and they clave the wood of the cart, and offered the kine a burnt offering unto the Lord; the cart they cut in pieces, and laid the wood of it in order upon the stone, and slew the two cows, and laid their pieces on the wood, and set fire to it, and burnt them with it, as expressive of joy and thankfulness that the ark was returned. This was done, not by the lords of the Philistines, as some of the ancient Jews thought, as Kimchi relates, in which they are followed by some Christian interpreters; but by the men of Bethshemesh, as Kimchi, by the priests there; for though this was not the proper and usual place for sacrifice, nor were cows offered in sacrifice; yet this being an extraordinary case, and thank offerings were necessary as soon as the ark was returned, these things were dispensed with; and the rather, since Shiloh, where the tabernacle was, was destroyed; and besides, the ark of the Lord was here present, which sanctified the place, as it did the tabernacle, and made it fit for such service; and as for these cows, they had been employed in sacred service, and the Lord had a right unto them, and claim upon them; and it seemed not fitting that they should be after employed to any other use and service than his own; nor were the men of Bethshemesh blamed or punished for this, though they afterwards were for looking into the ark.

(w) Hieron. Trad. Heb. in lib. Reg. fol. 75. D.

And the cart came into the field of Joshua, a Bethshemite, and stood there, where there was a great stone: and {h} they clave the wood of the cart, and offered the kine a burnt offering unto the LORD.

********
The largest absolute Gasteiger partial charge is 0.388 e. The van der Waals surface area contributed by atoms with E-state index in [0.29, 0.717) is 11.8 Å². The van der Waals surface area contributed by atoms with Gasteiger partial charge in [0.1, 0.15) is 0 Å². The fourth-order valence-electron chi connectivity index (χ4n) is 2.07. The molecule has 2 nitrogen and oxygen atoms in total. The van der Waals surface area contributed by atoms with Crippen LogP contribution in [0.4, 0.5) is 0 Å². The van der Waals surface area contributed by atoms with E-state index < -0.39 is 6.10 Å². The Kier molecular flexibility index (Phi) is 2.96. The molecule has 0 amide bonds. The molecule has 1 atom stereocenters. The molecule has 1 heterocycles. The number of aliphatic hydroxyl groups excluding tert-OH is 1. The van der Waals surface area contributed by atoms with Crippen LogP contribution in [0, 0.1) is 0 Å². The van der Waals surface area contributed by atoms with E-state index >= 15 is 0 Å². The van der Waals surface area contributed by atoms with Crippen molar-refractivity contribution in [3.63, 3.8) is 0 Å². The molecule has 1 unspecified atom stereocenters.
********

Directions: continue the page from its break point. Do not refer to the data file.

(h) That is, the men of Bethshemesh, who were Israelites.

14. Joshua a Beth-shemite] Joshua the Beth-shemeshite. Our translators have copied the Vulgate in abbreviating the form, as in the case of ‘Benjamite’ for ‘Benjaminite.’

they clave the wood of the cart, &c.] For a similarly extemporised sacrifice see 2 Samuel 24:22. Cp. also 1 Kings 19:21.

Verse 14. - Stood there, where there was a great stone. Probably a mass of natural rock rising through the soil. This they used as an altar, breaking up the cart for wood, and sacrificing the kine. In this joyful work all the people seem to have joined, though the sacrifice would be offered only by the priests. 1 Samuel 6:14The inhabitants of Bethshemesh were busy with the wheat-harvest in the valley (in front of the town), when they unexpectedly saw the ark of the covenant coming, and rejoiced to see it. The cart had arrived at the field of Joshua, a Bethshemeshite, and there it stood still before a large stone. And they (the inhabitants of Bethshemesh) chopped up the wood of the cart, and offered the cows to the Lord as a burnt-offering. In the meantime the Levites had taken off the ark, with the chest of golden presents, and placed it upon the large stone; and the people of Bethshemesh offered burnt-offerings and slain-offerings that day to the Lord. The princes of the Philistines stood looking at this, and then returned the same day to Ekron. That the Bethshemeshites, and not the Philistines, are the subject to ויבקּעוּ, is evident from the correct interpretation of the clauses; viz., from the fact that in 1 Samuel 6:14 the words from והעגלה to גּדולה אבן are circumstantial clauses introduced into the main clause, and that ויבקּעוּ is attached to לראות ויּשׂמחוּ, and carries on the principal clause.
1 Samuel 6:14 Interlinear
1 Samuel 6:14 Parallel Texts

1 Samuel 6:14 NIV
1 Samuel 6:14 NLT
1 Samuel 6:14 ESV
1 Samuel 6:14 NASB
1 Samuel 6:14 KJV

1 Samuel 6:14 Bible Apps
1 Samuel 6:14 Parallel
1 Samuel 6:14 Biblia Paralela
1 Samuel 6:14 Chinese Bible
1 Samuel 6:14 French Bible
1 Samuel 6:14 German Bible

Bible Hub

1 Samuel 6:13
Top of Page
Top of Page